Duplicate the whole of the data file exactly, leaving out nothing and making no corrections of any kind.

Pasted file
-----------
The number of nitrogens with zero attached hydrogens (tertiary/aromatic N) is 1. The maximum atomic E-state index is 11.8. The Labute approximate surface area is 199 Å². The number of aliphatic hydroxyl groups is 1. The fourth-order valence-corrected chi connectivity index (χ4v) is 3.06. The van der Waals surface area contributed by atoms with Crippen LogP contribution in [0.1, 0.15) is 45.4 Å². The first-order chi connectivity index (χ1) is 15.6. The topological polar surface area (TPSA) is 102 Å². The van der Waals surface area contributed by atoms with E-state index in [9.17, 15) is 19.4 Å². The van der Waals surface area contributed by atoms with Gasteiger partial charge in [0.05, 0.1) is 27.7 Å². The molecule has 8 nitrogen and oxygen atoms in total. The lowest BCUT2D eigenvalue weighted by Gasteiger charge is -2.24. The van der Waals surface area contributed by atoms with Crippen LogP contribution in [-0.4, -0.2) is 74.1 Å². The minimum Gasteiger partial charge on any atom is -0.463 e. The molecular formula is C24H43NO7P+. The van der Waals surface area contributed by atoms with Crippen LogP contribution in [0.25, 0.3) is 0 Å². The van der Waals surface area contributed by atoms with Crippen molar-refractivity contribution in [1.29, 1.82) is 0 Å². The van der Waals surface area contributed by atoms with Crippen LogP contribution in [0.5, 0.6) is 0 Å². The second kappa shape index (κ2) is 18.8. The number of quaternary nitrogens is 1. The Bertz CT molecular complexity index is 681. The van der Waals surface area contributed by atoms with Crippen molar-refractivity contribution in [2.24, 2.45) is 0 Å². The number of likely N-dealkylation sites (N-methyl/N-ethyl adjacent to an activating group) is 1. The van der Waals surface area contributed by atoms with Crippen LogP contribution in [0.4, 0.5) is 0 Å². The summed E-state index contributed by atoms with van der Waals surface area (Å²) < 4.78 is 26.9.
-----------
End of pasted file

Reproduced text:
The number of nitrogens with zero attached hydrogens (tertiary/aromatic N) is 1. The maximum atomic E-state index is 11.8. The Labute approximate surface area is 199 Å². The number of aliphatic hydroxyl groups is 1. The fourth-order valence-corrected chi connectivity index (χ4v) is 3.06. The van der Waals surface area contributed by atoms with Crippen LogP contribution in [0.1, 0.15) is 45.4 Å². The first-order chi connectivity index (χ1) is 15.6. The topological polar surface area (TPSA) is 102 Å². The van der Waals surface area contributed by atoms with E-state index in [9.17, 15) is 19.4 Å². The van der Waals surface area contributed by atoms with Gasteiger partial charge in [0.05, 0.1) is 27.7 Å². The molecule has 8 nitrogen and oxygen atoms in total. The lowest BCUT2D eigenvalue weighted by Gasteiger charge is -2.24. The van der Waals surface area contributed by atoms with Crippen LogP contribution in [-0.4, -0.2) is 74.1 Å². The minimum Gasteiger partial charge on any atom is -0.463 e. The molecular formula is C24H43NO7P+. The van der Waals surface area contributed by atoms with Crippen LogP contribution in [0.25, 0.3) is 0 Å². The van der Waals surface area contributed by atoms with Crippen molar-refractivity contribution in [1.29, 1.82) is 0 Å². The van der Waals surface area contributed by atoms with Crippen LogP contribution in [0.5, 0.6) is 0 Å². The second kappa shape index (κ2) is 18.8. The number of quaternary nitrogens is 1. The Bertz CT molecular complexity index is 681. The van der Waals surface area contributed by atoms with Crippen molar-refractivity contribution in [2.24, 2.45) is 0 Å². The number of likely N-dealkylation sites (N-methyl/N-ethyl adjacent to an activating group) is 1. The van der Waals surface area contributed by atoms with Crippen LogP contribution in [0.4, 0.5) is 0 Å². The summed E-state index contributed by atoms with van der Waals surface area (Å²) < 4.78 is 26.9.